GIMP: The Free Photoshop
GIMP GNU Image Manipulation Program is a cross-platform image editor free software and use it as a great alternative to Photoshop.
GIMP (GNU Image Manipulation Program) is a free cross-platform image editor software for GNU/Linux, OS X, Windows, and other operating systems. You can change its source code and use it for free as an excellent alternative to Photoshop.
Photoshop transcended being a piece of software to become a verb indicating any kind of image manipulation. The problem is that it costs you money. The cost isn’t quite as extravagant as it was years ago because of Adobe’s Creative Cloud subscription bundles. However, it’s still a decent investment, and many people look for the best Photoshop alternative they can find. Most of the time, that’s the open-source gem GIMP. If the features and tools Gimp offers can’t fully satisfy your needs, but Adobe Photoshop’s cost is still a problem, look through the possible ways to get Photoshop for free and enjoy its image editing capabilities.
What is GIMP?
Before we go any further, understand this: GIMP is not as polished as Adobe Photoshop. If you like open-source software, that should come as no surprise. Getting UX and UI designers to contribute as much as devs is hard. If you want a sleek, polished, ultra-professional, modern experience, head to the Creative Cloud page and subscribe. GIMP ain’t gonna work for you. And that’s cool.
But if you’re not scared away by the simple, functional UI, this Photoshop alternative has a lot of power.
GIMP, short for GNU Image Manipulation Program, is an open-source image editor that you can use on Mac, Windows, or even Linux (which can’t run Photoshop at all). GNU is a type of open-source license that happens to be the same one our dearly beloved WordPress uses.
Download it here, it’s free!
GIMP was first released way back in 1996 (that’s pretty old but not as old as Photoshop’s 1988 debut). Since that original 1996 release, the community surrounding it has steadily grown, and its functionality has exploded. You can even use Photoshop extensions with it.
Beware of Fake Downloads
Just a quick aside here as a warning. Despite how awesome it is, open-source software comes with challenges, and GIMP is no different. Years ago, someone forked the repo for the editor and made a product called GIMPshop that was meant to be “more accessible to the many Adobe Photoshop users out there,” according to the dev.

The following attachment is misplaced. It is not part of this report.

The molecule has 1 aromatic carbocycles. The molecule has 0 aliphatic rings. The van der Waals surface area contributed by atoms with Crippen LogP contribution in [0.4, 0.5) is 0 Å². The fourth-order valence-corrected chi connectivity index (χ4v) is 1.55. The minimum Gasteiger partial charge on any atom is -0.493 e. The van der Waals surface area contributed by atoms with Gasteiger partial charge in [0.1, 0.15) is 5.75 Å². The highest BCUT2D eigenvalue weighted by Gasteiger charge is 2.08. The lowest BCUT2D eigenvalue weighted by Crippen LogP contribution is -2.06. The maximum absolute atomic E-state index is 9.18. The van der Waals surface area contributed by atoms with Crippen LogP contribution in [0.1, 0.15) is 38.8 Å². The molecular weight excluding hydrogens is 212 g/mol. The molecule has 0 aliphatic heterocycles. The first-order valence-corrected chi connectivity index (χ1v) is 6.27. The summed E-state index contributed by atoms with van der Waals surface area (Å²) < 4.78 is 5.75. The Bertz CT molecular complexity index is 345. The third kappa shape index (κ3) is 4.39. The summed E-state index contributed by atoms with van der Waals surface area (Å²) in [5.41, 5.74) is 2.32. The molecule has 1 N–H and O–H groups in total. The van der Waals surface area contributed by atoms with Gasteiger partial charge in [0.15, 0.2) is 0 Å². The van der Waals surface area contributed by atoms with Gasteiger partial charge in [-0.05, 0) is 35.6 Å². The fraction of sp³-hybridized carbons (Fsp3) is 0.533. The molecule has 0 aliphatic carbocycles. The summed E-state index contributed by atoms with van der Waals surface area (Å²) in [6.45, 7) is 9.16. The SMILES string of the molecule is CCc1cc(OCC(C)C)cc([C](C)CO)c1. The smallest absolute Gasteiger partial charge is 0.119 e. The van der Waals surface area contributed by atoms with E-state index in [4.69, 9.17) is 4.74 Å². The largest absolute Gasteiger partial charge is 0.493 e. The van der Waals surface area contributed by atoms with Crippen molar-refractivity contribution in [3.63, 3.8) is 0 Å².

But let me urge you not to download GIMPshop under any circumstances. First of all, the original fork did not gain updated in years and years, and secondly (and more importantly), some folks with bad intentions have an alternate version of GIMPshop (with the same name GIMPshop) that is chock-full of malware and viruses.
So between an ancient build, dated UI, and bunches of baddies in the code, I urge you to stay away and only download the original and official software from their website.
Getting Started with GIMP (GNU Image Manipulation Program)
GIMP is local software, not cloud-based, so you have to download the installer and set it up on your system. There shouldn’t be any issues with that more than any other program you download.
Just be aware that GIMP has a pretty long load time. In my experience, it’s about 3x what the most up-to-date Photoshop is. Honestly, I don’t think that’s a big deal, but you should know.
Initial UI Using the Free Photoshop
The UI may take some getting to. It’s a multi-window UI, and you can see the difference here from opening up the same image in Photoshop and GIMP.
Don’t be alarmed if you hate the multi-window view. You can change it by going to Windows -> Single-Window Mode. Suddenly, things begin to look a lot more accessible and familiar to Photoshop users.
What Can You Do With GIMP Free Image Editor?
A lot. While you can see the UI doesn’t have the pizzazz of Adobe’s flagship, it has many of the same features. If you’re a Photoshop power user, you might be missing that must-have element. For casual users, it’s more than powerful enough to get nearly any job.
The big differences come in the workflow. GIMP (GNU Image Manipulation Program) doesn’t follow Adobe’s standards for keyboard shortcuts or layout. And many features users find bar is missing from GIMP. That’s not to say you can’t do them. GIMP has an incredibly robust and powerful toolset. But remember that you may be dealing with a series of workarounds.
Exposure, For Instance
For instance, one of my most used tools in Photoshop is darkening the background of an image. Like in the picture above with the Window -> Single-Window Mode highlighted (though the arrow was applied in Snagit).